Multi-municipal partnerships provide needed recreational opportunities to residents practically and affordably though the sharing of services, equipment and personnel.
Unstructured, frequent childhood play in informal outdoor settings powerfully boosts the cognitive, creative, physical, social and emotional development of children. It also engenders deep conservation values—more so than any other factor. Part 1 of this guide explores the essential characteristics of nature play, the benefits nature play provides and the societal barriers to it. Part 2 describes the array of concrete actions that organizations may take to restore nature play to children’s lives.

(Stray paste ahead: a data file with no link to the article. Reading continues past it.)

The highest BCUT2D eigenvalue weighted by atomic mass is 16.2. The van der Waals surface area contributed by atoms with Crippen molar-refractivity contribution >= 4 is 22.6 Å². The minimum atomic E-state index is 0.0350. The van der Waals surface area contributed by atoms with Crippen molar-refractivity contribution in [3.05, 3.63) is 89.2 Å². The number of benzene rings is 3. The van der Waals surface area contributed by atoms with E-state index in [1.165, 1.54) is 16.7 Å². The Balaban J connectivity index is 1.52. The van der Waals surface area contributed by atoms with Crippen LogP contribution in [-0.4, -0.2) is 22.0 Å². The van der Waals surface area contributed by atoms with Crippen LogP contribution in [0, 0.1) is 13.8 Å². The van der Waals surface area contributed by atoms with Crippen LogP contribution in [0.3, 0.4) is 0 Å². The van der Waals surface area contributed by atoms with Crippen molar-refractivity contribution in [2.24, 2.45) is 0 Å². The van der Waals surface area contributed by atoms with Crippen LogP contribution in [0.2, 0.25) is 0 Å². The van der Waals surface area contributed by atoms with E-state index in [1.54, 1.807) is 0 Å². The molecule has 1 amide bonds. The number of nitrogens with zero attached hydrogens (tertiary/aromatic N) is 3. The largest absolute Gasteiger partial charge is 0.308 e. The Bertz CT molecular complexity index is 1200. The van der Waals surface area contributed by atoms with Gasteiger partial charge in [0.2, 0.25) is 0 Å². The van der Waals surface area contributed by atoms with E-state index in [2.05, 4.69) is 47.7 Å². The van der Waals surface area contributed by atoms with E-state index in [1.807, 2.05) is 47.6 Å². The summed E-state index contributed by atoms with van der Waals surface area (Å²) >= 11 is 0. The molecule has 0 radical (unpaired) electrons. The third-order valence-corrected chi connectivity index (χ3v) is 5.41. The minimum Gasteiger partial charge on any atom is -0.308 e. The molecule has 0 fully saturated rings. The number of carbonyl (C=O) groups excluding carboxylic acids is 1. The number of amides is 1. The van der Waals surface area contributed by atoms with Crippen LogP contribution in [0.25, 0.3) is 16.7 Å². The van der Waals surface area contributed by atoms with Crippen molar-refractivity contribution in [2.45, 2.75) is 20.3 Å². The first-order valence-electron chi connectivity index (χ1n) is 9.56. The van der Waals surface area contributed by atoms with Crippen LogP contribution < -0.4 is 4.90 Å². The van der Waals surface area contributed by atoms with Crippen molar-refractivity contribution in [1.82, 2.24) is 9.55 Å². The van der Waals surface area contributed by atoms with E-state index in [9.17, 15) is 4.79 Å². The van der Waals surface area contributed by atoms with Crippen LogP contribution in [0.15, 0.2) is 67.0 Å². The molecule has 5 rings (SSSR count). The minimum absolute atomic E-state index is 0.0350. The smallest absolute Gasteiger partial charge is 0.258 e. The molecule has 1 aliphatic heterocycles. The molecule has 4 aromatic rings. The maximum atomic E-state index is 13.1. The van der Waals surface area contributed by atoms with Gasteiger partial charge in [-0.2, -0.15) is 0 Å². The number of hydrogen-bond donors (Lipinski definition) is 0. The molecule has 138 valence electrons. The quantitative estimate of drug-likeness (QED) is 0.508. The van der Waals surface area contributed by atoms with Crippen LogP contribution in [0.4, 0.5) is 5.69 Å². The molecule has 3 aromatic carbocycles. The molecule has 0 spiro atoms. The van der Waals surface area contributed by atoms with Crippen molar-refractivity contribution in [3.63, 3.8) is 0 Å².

Land trusts have available to them a variety of tools and examples of how to improve public access and provide programming on their lands. By providing new outdoor experiences to adults and children, land trusts may deepen people’s connections to nature and conservation.
Requiring permits for certain activities on conservation lands (such as events, hunting, and camping) helps land managers ensure that the activities do not negatively impact the land or others’ enjoyment of it. The permit-application process can also serve to inform users of the rules for using the land.
The Pennsylvania Land Trust Association surveyed Pennsylvania land trusts regarding their organizational policies and practices as well as management issues encountered related to their fee-owned properties.